“This means that under the UNGPs, mining machinery companies that sell products on high-risk markets have a responsibility to undertake human rights due diligence to ensure that their products are not used to facilitate adverse human rights impacts. Swedwatch has already done much of the work that companies need to do in terms of identifying where some of those high-risk markets are – but there might be others as well so it’s important to undertake a full human rights due diligence process across the company”, Horvath said.
Horvath also stressed that under the UNGPs, it is clear that providers of mining equipment have a responsibility to use their leverage (i.e. influence over a business partner or customer) to prevent or mitigate human rights abuses linked to the use of their products, and concluded that “once the company establishes that its products are used in this harmful way, it should engage with the user to ensure non-repetition of adverse impacts. Ultimately, it must stop selling the products to these customers if impacts are likely to continue. In addition, the company must provide or collaborate in providing access to remedy for victims of adverse impacts.”
Panellist Barbara Bijelic, Legal Expert within the Responsible Business Conduct Unit at the OECD, concluded that although the OECD has developed extensive guidance for human rights due diligence, the guidance has mostly focused on upstream due diligence, and that further consideration of enterprise responsibilities and approaches with respect to downstream due diligence would be valuable.
The panel also discussed the role of home governments. Swedwatch raised the positive example of the Swedish Export Credits Guarantee Board which requires companies to conduct a due diligence for human rights and the environment in order to receive export credit support.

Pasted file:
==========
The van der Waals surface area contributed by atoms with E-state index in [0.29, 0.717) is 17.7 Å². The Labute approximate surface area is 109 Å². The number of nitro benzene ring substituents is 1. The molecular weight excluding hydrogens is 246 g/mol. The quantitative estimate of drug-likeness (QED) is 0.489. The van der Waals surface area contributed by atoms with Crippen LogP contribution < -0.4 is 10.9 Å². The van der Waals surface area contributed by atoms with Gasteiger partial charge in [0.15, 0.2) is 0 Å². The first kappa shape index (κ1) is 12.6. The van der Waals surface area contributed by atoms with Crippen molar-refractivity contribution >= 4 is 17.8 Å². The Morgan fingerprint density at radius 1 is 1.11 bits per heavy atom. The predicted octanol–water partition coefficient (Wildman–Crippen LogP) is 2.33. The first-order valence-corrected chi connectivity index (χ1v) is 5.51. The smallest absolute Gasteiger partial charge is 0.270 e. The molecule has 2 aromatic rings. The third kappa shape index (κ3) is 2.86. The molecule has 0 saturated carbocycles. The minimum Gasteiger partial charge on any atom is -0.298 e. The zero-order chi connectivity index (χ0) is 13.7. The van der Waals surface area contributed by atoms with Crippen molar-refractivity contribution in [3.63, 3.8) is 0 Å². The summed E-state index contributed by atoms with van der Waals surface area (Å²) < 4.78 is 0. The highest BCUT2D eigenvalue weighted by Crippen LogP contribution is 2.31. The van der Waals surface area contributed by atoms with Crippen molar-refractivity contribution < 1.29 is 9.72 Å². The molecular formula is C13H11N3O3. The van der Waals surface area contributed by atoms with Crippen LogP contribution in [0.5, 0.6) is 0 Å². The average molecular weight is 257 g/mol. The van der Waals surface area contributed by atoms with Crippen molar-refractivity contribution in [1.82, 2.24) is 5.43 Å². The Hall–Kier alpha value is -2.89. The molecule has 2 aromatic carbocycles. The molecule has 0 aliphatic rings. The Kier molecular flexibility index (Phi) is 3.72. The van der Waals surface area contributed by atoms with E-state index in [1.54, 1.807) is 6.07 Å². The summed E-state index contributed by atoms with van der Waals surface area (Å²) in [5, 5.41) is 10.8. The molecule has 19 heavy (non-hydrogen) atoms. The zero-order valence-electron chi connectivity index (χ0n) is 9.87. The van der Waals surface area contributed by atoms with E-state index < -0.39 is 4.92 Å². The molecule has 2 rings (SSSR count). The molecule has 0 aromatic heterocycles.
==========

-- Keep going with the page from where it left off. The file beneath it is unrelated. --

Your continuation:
“This requirement has pushed Swedish companies to develop their due diligence processes and skills, and there appears to be a spill-over effect in that some of these companies are now considering to conduct due diligence also for sales that are not dependent on export credit guarantees,” said Therese Sjöström-Jaekel, researcher at Swedwatch and author of the report on jade mining in Myanmar.
The panel concluded with two key recommendations to governments: include clear guidance on downstream due diligence for human rights and the environment in National Action Plans on Business on Human Rights and consider mandatory human rights due diligence legislation.
* “Upstream” activities include operations that relate to the initial stages of producing a good or service, including material sourcing, material processing, and supplier activities.
**”Downstream” activities include operations that relate to processing the materials into a finished product and delivering it to the end user, including transportation, distribution, consumption and disposal/recycling.
Swedwatch would like to extend its gratitude to the panel moderator Tara Norton, Managing Director, Global Supply Chain Sustainability Practices at Business for Social Responsibility.